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The use of data from Dr. Dipak Das’s research group at Cardiovascular Research Center, University of Connecticut School of Medicine, recently suspected to be responsible for research misconduct

Posted by Vang on 19 Jan 2012 at 12:42 GMT

Background: The formulation of recommendations of the use of resveratrol in the present paper, includes several papers from Dr. Dipak Das’ research group at Cardiovascular Research Center, University of Connecticut School of Medicine who have recently been suspected to be responsible for several examples of research misconduct.
Based on the uncertainties that have been raised by this case, some have in public raised the question whether the basis for the present recommendations released in 2011 is beginning to waver. This commentary is only discussing the impact of the case on the recommendations.
Two articles in the reference list herein is pointed out by the reviewing board of the University of Connecticut having examples of data fabrication (Special Review Board Report Investigation of Allegation of Research Misconduct Office of Research Integrity Case #DIO 3995): 1) Dudley, J., Das, S., Mukherjee, S., Das, D.K. (2009) Resveratrol, a unique phytoalexin present in red wine, delivers either survival signal or death signal to the ischemic myocardium depending on dose,Journal of Nutritional Biochemistry. 20(6) pp. 443-452 (Figure 4, Figures 5 and 7) – reference 86; 2) Das, S., Tosaki, A., Bagchi, D., Maulik, N., Das, D.K. (2006) Potentiation of a survival signal in the ischemic heart by resveratrol through p38 mitogen - activated protein kinase/mitogen - and stress - activated protein kinase 1/cAMP response element - binding protein signalling, Journal of Pharmacology and Experimental Therapeutics, 317 (3), pp. 980-988 (Figure 9) – reference 87 .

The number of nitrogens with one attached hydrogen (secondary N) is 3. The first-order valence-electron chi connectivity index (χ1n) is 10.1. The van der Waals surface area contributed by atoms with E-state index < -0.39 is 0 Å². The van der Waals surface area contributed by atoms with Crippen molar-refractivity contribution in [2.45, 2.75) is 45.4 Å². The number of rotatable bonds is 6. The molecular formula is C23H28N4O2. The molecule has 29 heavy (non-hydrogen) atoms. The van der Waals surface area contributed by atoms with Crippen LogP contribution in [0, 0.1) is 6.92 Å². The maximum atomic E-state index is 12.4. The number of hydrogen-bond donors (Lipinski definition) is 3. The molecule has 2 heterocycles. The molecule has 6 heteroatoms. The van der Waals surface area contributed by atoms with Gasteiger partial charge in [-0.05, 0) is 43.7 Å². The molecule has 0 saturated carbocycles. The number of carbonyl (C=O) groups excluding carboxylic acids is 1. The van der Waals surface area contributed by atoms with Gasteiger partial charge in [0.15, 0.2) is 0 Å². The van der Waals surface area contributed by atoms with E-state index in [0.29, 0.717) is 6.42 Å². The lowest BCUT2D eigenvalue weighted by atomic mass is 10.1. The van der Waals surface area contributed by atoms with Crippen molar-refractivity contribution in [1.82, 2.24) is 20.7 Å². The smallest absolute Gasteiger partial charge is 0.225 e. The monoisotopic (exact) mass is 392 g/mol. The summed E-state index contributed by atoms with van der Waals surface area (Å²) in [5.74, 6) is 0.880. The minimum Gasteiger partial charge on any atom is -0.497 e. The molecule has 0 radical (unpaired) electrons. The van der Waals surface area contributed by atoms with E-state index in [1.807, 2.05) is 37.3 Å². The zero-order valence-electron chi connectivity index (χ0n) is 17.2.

The data of these two articles are used in the following sentence: “Resveratrol prevented the effects of ischemia at doses of 10 mg/kg, whereas higher doses were found to depress cardiac function and increase myocardial infarct size [86,87].” This statement is mainly based on data of figure 2 of reference 86 and figure 3 of reference 87. These two figures do not contain western blot data or corresponding types of data.
Conclusion: The identified irregularities by the evaluation board of University of Connecticut School of Medicine, in the two papers from Dr. Das’ research group do not have any impact on the conclusions formulated herein. Only in case that the two papers are being retracted from Journal of Nutritional Biochemistry and Journal of Pharmacology and Experimental Therapeutics, respectively, the statement given above have to be nullified.
The preventive effect of resveratrol on myocardial infarction is shown in various animal models and shown in a row of different laboratories and not only by the research group of Dr. Das or in the two papers under investigation here. Further, other cardio-protective effects of resveratrol have been observed, which includes reduction of atherosclerosis and hypertension. These additional data may be found in the present PLoS One paper as well.
Recently, January 2012, Magyar et al. showed that resveratrol (10 mg/day) improved several of the biomarkers related to reduced coronary artery disease in a 3 month clinical study.

Ole Vang, Associate professor, Roskilde University, Denmark

Competing interests declared: Author of the paper